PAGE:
This rule has been stress-tested using a variety of assumptions and Monte Carlo theory, and it’s surprisingly robust; however, it’s not perfect.
It provides a high confidence interval under most simulations, but that doesn’t mean it can’t fail. Like all rules of thumb, it’s designed to provide a quick shortcut for people who don’t want to think too deeply about the subject.
It’s a reasonable guideline that more experienced readers will question and choose to adjust based on market valuations and conditions during retirement.
For example, a more robust rule to be used when market valuations are higher is spending 3% of your retirement nest egg, otherwise known as the rule of 33.
It’s similar to the rule of 25, but with a little higher threshold requiring 33 times your first year’s spending. This is safer, but it’s also more difficult to achieve.
Well, the way the math works is pretty straightforward.
Your expected investment return over a 15-20 year horizon (relevant for most retirees) for a diversified portfolio of stocks is inversely correlated to the market valuation at the beginning of the holding period.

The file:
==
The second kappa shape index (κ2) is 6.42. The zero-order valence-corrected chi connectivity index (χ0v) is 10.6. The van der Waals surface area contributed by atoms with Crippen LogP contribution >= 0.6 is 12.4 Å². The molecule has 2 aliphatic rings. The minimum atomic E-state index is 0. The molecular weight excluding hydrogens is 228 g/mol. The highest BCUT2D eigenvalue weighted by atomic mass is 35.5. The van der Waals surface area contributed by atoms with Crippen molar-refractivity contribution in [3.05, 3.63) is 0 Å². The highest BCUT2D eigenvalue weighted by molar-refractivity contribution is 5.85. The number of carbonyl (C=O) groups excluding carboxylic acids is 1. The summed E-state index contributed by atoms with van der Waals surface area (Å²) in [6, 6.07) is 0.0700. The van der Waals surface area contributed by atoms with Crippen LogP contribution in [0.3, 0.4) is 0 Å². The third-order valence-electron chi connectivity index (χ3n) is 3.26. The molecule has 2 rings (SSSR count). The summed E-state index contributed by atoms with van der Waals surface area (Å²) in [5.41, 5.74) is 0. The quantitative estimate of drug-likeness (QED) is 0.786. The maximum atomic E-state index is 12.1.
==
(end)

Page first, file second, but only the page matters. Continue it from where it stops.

That sounds like a mouthful, so let me explain.
Data provided by Ed Easterling of Crestmont Research analyzes 20 year average investment returns for the S&P 500 over the period 1919-2008, and ranks them into deciles from best to worst.
The lowest investment return decile showed an average starting P/E of 19, and an average annual investment return of 3.2% over the following 20 year period – pretty pathetic and certainly not sufficient to support a 4% withdrawal rate.
Conversely, the best performing decile showed an average starting P/E of just 10 with an average annual return of 13.4% over 20 years – clearly more than enough to support more than a 4% withdrawal rate.
In other words, the higher the market valuation at the beginning of the holding period, the lower the expected return from a diversified portfolio of stocks. The lower the market valuation, the higher the expected return.